A reader recently told me, "I know you don’t think the 14mm (full frame) lens is suitable for RE work, but I have found that to be quite the opposite! I have the Nikkor 14-24mm f/2.8 lens (the finest lens I have ever owned hands down for RE work!!) & I use it @ 14mm 75% of the time. I just crop as necessary to get what I want. You really ought to reconsider your opinion on a 14mm lens as not suitable for RE work".
First of all I want to clarify that I agree with this reader. The Nikon 14-24mm f/2.8 is one of the finest ultra-wide angle lenses on the planet! And it's not that a full frame 14mm isn't suitable for real estate it's that when shooting below 24mm you get more perspective distortion. Some visually sophisticated viewers of your work will notice perspective distortion and other less visually sophisticated viewers won't.
What I mean by perspective distortion is the shape of the pot in the little potted tree in the bottom left corner. We all know that this pot has a round top but round objects in the corners of photos shot with a wide angle zoom at 16mm like this shot will appear oval. Rectangular tables won't look rectangular and floors sometimes take on some strange looking slopes. All objects in the corners have this wacky look but the only ones viewers notice are the objects that they have expectations about. It's like converging verticals, we know walls are vertical and when they don't look like we expect we notice.
When I got my first full frame camera body and a 16-35mm zoom I was just like the reader that uses his 14mm all the time. I was in LOVE with 16mm! I swear I didn't take the lens off 16mm for a year! During this period, I had potential buyers that accused me of trying to deceive them by making rooms look bigger than they were. I had one of our listing customers characterize photos with perspective distortion as having a "cartoony look" and my wife would complain that some rooms in our listings looked like they were "bowling alleys" and send me back to reshoot.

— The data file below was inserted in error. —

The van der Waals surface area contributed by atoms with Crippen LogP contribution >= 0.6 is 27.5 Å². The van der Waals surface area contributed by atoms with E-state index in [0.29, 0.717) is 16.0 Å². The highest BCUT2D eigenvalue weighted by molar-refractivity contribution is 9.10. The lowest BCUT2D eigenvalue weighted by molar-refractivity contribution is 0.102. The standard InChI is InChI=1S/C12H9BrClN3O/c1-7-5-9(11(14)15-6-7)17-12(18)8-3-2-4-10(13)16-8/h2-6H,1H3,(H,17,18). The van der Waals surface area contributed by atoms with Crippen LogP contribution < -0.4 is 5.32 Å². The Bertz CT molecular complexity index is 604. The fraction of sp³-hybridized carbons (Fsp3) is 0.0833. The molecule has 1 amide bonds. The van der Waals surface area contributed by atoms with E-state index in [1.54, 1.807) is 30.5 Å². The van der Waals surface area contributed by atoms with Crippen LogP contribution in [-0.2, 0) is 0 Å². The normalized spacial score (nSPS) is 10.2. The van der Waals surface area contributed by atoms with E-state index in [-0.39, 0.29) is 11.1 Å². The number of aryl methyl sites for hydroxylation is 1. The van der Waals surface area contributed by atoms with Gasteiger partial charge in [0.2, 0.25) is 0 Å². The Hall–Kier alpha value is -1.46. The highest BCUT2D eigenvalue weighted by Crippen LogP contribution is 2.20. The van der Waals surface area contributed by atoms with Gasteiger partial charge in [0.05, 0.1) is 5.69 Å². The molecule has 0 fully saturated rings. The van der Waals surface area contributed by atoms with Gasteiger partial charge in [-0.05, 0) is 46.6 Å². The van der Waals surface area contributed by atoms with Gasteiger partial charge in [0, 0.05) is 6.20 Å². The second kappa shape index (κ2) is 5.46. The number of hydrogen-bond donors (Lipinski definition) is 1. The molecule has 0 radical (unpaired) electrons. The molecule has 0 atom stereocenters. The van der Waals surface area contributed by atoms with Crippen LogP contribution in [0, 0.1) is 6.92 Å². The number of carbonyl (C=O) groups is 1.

What I pointed out to the reader in love with 14mm, is that you can get away with this visual "foolishness" when shooting for some real estate agents because they are that visually sophisticated. But you won't get away with it if you shoot for an architect, designer or even an agent that subscribes to Architectural Digest! Ever notice that you don't see 14mm and 16mm interior shots in Architectural Digest? It's because AD's target audience is a visually sophisticated.
So, I'm not saying, "don't use your wide angle at 14mm". I'm saying use it with restraint. Use it at 14mm in those funky little powder rooms or small rooms. Try to stay close to 24mm unless going wider is essential and when you shoot wide pay attention to objects in the corners of the photo and try to minimize those long straight bowling alley lines.